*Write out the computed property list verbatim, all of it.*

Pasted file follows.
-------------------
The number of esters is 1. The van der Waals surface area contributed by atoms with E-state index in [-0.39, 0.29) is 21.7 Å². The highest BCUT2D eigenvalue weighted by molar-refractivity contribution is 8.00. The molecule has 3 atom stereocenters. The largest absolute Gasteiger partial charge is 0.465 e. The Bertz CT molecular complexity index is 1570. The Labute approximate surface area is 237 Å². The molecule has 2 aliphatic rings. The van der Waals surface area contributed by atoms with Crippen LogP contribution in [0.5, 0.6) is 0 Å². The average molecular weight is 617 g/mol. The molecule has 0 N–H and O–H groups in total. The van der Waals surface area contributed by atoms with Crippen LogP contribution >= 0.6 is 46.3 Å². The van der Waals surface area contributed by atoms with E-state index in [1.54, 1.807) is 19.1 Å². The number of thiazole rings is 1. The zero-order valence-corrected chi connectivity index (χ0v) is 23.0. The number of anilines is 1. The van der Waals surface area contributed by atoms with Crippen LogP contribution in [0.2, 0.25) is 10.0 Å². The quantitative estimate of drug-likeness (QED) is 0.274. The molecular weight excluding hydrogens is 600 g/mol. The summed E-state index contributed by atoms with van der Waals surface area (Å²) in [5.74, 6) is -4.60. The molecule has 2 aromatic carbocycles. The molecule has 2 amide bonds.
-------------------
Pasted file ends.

The number of esters is 1. The van der Waals surface area contributed by atoms with E-state index in [-0.39, 0.29) is 21.7 Å². The highest BCUT2D eigenvalue weighted by molar-refractivity contribution is 8.00. The molecule has 3 atom stereocenters. The largest absolute Gasteiger partial charge is 0.465 e. The Bertz CT molecular complexity index is 1570. The Labute approximate surface area is 237 Å². The molecule has 2 aliphatic rings. The van der Waals surface area contributed by atoms with Crippen LogP contribution in [0.5, 0.6) is 0 Å². The average molecular weight is 617 g/mol. The molecule has 0 N–H and O–H groups in total. The van der Waals surface area contributed by atoms with Crippen LogP contribution >= 0.6 is 46.3 Å². The van der Waals surface area contributed by atoms with E-state index in [1.54, 1.807) is 19.1 Å². The number of thiazole rings is 1. The zero-order valence-corrected chi connectivity index (χ0v) is 23.0. The number of anilines is 1. The van der Waals surface area contributed by atoms with Crippen LogP contribution in [0.2, 0.25) is 10.0 Å². The quantitative estimate of drug-likeness (QED) is 0.274. The molecular weight excluding hydrogens is 600 g/mol. The summed E-state index contributed by atoms with van der Waals surface area (Å²) in [5.74, 6) is -4.60. The molecule has 2 aromatic carbocycles. The molecule has 2 amide bonds.